It started out as a normal weekend shift.
Two stable patients, one of which I'd had before.
Both vascular surgery patients, one that was two weeks out from a complicated case.
He recovered well and was slotted to be transfered out first from the unit monday morning.
A funny guy... slightly confused but in a pleasant way.
Had a smile like a cheshire cat and hair like Don King.
We laughed a lot with him.
We were all glad he was doing so well.
His family was glad he was doing well too.
Midnight rolls around and as I enter his room something is different now.
He looks uncomfortable... something is not right.
He is asking for cold medicine and because he is suffering from ICU delirium I know this is not good.
I listen to his lungs and hear crackles in the bases and wheezes throughout his upper airways.
A sign that fluid is building up.
I page the respiratory therapist and a treatment is given.
The symptoms don't change.
I page the intern... three times.
I complain to everyone around me about how much I hate July in a teaching hospital.
I page the resident and right as he comes out the code pager goes off.
"E-TEAM, 2nd FLOOR"
I quickly relay the symptoms. He orders a blood gas and says he will be back to check the results and then is off to the code downstairs.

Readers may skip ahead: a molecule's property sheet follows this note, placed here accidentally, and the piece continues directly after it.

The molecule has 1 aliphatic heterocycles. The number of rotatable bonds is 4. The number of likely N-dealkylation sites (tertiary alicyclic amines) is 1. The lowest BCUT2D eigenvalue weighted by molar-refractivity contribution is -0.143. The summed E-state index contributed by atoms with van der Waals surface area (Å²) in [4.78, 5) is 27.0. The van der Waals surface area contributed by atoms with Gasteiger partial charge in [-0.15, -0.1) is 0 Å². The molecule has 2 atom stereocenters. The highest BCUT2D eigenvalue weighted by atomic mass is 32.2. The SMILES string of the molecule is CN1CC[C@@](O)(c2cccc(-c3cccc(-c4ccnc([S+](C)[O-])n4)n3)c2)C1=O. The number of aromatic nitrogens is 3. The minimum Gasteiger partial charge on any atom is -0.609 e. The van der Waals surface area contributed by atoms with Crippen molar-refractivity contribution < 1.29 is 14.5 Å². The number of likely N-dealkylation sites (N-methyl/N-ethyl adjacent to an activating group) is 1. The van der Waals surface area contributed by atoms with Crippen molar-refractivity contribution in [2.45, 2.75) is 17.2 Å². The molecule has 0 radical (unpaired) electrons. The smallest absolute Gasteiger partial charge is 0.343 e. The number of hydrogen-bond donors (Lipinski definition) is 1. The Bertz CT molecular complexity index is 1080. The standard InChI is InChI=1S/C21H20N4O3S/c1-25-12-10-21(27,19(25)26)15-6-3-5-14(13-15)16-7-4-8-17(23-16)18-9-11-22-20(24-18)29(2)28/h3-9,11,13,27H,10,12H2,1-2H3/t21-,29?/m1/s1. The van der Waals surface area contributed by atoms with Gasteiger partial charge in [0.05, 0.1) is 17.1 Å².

While he intubates the patient downstairs we try to get blood from my patient's artery... a painful but necessary process. He is acidotic.... not a good sign.
I look at my patient and he has that look.... that look of doom.
His breathing is rapid and labored.
He looks frustrated and scared.
He is getting tired now.
I can feel it in my gut... this patient is sick.... and I mean sick sick.
It just isn't adding up... something is not right.
It is one of those times when a nurse's intuition kicks in. We order a chest x-ray, bipap mask to force air into his lungs and lasix to help get rid of the fluid in his lungs.
Meanwhile I bring the intubation kit to the bedside... I just have a feeling.
Sure enough within the hour the patient is intubated... we are inserting central lines.... arterial lines.
I tell him that it will be okay... we will put this breathing tube in until we find out what is causing his respiratory distress. We will fix this and hopefully in the morning we can get the tube out.
I give him the sedation that was ordered and I watch him close his eyes
as he falls into a deep chemical sleep.
From 3:00am until 8:30am I am in the room assisting the docs with the intubation and line insertions. I am giving drugs and starting drips to maintain his crashing blood pressure.
We are drawing labs and throwing around possible causes.
A pulmonary embolism?
We run the tests and everything comes back inconclusive.
We have no answers but the patient is not getting any better.
He is getting worse.
By the time I give report the surgical team has been in to assess. We are trying to get him stable enough to go to CT scan... and yet we only continue to add more medications to chase his crashing pressures.
I ask if anyone has called his wife?
It is now time to go home and my patient is still not stable.
I give report amidst the craziness in the room. I thank the co-workers that helped me and as I drive home... exhausted and weary... I say a prayer for my patient.... knowing that he will most likely head back to the OR that day. Hopefully they find out what is wrong....
To be continued...